Matthew Day

Associate Professor of Religion
Matthew Day (and Freddie)

Contact Information

Religion, Ethics, and Philosophy
Office Location
120B Dodd Hall


Matthew Day

I tend to find particular questions all-consuming at one moment and then ontologically dull at another.  This helps to explain why I have written about such disparate subjects as the medicalization of religious dissent in seventeenth-century England, the intersections between Biblical criticism and Darwinian evolutionary theory in the nineteenth century, and the significance of debt when thinking about class and capitalism in the twentieth century.  My primary areas of interest are political and social theory broadly construed—particularly the gnarled past, uncertain present and conceivable futures of the Marxist tradition.  I am currently writing a book on Marx, Marxism and the study of religion for Routledge’s Key Thinkers in the Study of Religion series.  After that, who knows?

I love Oaxocan food, hate having my picture taken, and wish I’d learned Russian in college.  My wife and I have two sons and a Newfoundland who is dumber than a stubbed toe.  We spend our summers bringing a mid-nineteenth century farmhouse into the twenty-first century, sailing the waters of Downeast Maine, and losing the battle to keep red squirrels and field mice out of the attic.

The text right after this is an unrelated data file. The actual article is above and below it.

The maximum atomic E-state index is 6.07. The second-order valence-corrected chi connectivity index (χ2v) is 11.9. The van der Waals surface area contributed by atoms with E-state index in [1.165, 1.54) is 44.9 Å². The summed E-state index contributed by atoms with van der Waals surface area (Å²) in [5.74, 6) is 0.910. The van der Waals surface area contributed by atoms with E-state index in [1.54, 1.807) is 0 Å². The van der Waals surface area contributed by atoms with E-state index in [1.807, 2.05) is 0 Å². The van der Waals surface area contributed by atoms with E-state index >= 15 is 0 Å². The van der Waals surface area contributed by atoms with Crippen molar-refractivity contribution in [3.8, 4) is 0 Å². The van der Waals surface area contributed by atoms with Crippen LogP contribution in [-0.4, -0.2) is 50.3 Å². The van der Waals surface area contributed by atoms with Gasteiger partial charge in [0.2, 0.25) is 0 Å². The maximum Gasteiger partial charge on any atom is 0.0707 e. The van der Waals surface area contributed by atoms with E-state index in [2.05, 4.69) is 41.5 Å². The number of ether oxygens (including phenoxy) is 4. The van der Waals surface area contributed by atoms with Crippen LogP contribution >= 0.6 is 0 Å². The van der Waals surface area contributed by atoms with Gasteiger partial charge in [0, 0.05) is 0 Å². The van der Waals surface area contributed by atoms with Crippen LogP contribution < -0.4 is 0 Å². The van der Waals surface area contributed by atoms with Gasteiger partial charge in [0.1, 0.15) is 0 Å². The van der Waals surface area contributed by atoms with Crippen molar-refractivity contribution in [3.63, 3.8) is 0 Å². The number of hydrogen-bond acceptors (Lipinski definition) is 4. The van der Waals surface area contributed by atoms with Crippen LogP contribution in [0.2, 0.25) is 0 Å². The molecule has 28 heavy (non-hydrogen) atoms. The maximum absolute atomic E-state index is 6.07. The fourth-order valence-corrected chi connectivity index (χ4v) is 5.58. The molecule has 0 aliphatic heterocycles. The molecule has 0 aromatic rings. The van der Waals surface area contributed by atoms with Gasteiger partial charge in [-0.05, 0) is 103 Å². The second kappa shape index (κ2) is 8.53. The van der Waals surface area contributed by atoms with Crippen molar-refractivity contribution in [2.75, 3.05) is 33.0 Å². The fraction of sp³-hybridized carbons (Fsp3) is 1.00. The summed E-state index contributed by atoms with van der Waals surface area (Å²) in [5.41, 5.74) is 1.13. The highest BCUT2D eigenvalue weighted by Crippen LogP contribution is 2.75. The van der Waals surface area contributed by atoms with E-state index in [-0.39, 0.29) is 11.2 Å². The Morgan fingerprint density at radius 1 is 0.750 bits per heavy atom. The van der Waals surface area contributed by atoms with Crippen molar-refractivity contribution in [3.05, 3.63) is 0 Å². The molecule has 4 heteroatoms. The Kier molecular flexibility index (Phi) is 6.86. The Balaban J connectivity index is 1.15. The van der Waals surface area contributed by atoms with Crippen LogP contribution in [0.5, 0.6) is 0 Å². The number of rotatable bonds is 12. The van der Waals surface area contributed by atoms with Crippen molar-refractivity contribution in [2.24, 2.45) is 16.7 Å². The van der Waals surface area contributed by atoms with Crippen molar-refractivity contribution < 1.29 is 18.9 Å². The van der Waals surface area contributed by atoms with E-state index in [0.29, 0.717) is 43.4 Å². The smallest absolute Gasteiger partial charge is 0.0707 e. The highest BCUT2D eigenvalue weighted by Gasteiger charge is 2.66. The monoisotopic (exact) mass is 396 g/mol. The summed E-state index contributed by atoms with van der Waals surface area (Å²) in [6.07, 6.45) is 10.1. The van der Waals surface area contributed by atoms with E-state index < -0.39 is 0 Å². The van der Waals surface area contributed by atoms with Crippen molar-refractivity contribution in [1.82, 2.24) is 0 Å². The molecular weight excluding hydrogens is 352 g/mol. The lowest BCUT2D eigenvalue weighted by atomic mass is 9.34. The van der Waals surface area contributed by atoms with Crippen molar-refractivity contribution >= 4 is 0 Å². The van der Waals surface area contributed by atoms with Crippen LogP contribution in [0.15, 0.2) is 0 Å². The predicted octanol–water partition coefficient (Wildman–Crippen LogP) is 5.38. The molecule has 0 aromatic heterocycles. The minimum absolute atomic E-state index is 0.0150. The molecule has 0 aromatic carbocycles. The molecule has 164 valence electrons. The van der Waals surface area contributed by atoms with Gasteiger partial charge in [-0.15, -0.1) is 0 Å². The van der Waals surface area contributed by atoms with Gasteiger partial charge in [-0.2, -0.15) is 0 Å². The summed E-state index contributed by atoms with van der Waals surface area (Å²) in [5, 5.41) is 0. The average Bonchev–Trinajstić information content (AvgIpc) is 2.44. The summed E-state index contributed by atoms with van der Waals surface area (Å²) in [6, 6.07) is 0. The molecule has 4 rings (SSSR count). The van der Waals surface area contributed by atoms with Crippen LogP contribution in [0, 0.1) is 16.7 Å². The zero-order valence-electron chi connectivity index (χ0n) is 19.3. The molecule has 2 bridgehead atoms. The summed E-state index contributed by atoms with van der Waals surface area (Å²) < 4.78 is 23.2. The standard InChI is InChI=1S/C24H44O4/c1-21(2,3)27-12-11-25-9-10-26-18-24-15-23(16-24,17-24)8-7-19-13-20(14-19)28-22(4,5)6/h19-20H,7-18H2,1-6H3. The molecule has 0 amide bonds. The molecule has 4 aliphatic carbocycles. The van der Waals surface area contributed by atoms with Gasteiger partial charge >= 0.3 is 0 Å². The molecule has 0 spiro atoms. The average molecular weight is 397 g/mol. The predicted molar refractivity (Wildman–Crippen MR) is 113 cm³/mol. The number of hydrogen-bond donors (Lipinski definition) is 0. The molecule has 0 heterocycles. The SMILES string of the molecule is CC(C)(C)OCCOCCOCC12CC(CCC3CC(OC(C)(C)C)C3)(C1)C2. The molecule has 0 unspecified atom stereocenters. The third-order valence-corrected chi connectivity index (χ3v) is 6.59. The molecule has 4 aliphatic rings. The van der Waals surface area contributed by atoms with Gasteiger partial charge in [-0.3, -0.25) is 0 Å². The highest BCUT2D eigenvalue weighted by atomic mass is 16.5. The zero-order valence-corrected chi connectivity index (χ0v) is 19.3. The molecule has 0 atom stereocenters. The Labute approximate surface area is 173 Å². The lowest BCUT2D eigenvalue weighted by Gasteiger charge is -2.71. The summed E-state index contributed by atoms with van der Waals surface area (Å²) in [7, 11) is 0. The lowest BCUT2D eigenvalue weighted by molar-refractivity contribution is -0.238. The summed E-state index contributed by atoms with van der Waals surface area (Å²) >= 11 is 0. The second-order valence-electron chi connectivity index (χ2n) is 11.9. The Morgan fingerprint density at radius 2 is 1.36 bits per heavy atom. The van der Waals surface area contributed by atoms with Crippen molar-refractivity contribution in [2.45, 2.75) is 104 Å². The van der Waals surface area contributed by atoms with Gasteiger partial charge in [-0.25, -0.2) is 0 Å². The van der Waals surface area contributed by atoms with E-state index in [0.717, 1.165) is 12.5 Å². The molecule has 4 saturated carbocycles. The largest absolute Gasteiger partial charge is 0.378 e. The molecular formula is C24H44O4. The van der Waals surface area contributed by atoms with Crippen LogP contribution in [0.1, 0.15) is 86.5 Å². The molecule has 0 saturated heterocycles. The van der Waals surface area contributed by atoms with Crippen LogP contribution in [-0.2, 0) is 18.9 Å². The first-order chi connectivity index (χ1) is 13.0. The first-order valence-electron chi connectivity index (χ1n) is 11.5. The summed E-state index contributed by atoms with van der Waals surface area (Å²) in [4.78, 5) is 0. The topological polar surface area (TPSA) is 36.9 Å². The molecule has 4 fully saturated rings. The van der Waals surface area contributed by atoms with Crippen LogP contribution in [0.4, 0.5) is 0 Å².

Recent Graduate Seminars

  • Marx, Weber, Bourdieu
  • The Landscapes of American Capitalism

Recent Cources

Spring 2018
REL3142: Religion, the Self, and Society

This course covers interpretation of religious phenomena by the major social theorists of modern times. The course is divided into two parts: the psychology of religion and the sociology of religion. Meets LS Cultural Practice (LS-CUL).

REL3160: Religion and Science

This course provides an historical and philosophical analysis of major questions in the relationship between religion and science. Meets Liberal Studies: History (LS-HIS).

Fall 2017

REL3142: Religion, Self & Society

This course is structured around the methodological principle that we should abandon the habit of treating some discourses or practices as being irreducibly distinct from mundane political and economic life. That is to say, religion should not be viewed as a substantive term of analysis but as a piece of political rhetoric—a way of strategically representing some all-too-political aspects of collective life as non-political.  The Fall 2016 version of the course will thematically focus on nineteenth-century appeals to a “Providential Order” in order to justify, denounce or attack the constitutive institutions of chattel slavery in the United States. Meets LS Cultural Practice (LS-CUL).

REL3160: Religion and Science (Honors)

This course examines how and why evolutionary theory has been identified—by groups self-described as “Creationists” or “Intelligent Design Theorists”—as being uniquely hostile to biblically-based commitments.  In the first section of the course, we will explore the relevant texts from the Hebrew Bible (esp. Genesis) and the historical diversity of its interpreters.  In the second section of the class, we will read Darwin’s On the Origin of Species and highlight the ways its "one long argument" has been seen as buttressing, damaging or indifferent to theological claims about the history of life on earth.  In the final section of the course, we will challenge the notion that the continuing “evolution-creation struggle” is about epistemology, or evidence, or rationality by emphasizing the fundamentally political nature of the controversy. Meets Liberal studies history requirement.